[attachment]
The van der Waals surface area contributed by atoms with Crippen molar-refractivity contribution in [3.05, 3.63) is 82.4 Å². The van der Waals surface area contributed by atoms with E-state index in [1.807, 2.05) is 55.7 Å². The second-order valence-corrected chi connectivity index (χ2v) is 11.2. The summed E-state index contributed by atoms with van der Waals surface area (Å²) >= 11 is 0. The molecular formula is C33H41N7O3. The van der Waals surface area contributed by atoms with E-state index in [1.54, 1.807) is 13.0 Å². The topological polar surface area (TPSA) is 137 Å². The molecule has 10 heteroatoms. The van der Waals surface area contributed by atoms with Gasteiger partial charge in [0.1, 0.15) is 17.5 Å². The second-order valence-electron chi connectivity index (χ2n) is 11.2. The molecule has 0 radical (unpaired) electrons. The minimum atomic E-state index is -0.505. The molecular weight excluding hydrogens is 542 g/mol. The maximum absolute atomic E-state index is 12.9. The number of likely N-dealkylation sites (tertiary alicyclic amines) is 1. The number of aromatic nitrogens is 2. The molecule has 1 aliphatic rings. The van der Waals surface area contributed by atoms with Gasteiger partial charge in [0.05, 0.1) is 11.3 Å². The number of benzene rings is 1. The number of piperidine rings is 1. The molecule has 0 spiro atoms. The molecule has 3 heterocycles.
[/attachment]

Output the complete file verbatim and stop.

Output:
The van der Waals surface area contributed by atoms with Crippen molar-refractivity contribution in [3.05, 3.63) is 82.4 Å². The van der Waals surface area contributed by atoms with E-state index in [1.807, 2.05) is 55.7 Å². The second-order valence-corrected chi connectivity index (χ2v) is 11.2. The summed E-state index contributed by atoms with van der Waals surface area (Å²) >= 11 is 0. The molecular formula is C33H41N7O3. The van der Waals surface area contributed by atoms with E-state index in [1.54, 1.807) is 13.0 Å². The topological polar surface area (TPSA) is 137 Å². The molecule has 10 heteroatoms. The van der Waals surface area contributed by atoms with Gasteiger partial charge in [0.1, 0.15) is 17.5 Å². The second-order valence-electron chi connectivity index (χ2n) is 11.2. The molecule has 0 radical (unpaired) electrons. The minimum atomic E-state index is -0.505. The molecular weight excluding hydrogens is 542 g/mol. The maximum absolute atomic E-state index is 12.9. The number of likely N-dealkylation sites (tertiary alicyclic amines) is 1. The number of aromatic nitrogens is 2. The molecule has 1 aliphatic rings. The van der Waals surface area contributed by atoms with Gasteiger partial charge in [0.05, 0.1) is 11.3 Å². The number of benzene rings is 1. The number of piperidine rings is 1. The molecule has 0 spiro atoms. The molecule has 3 heterocycles.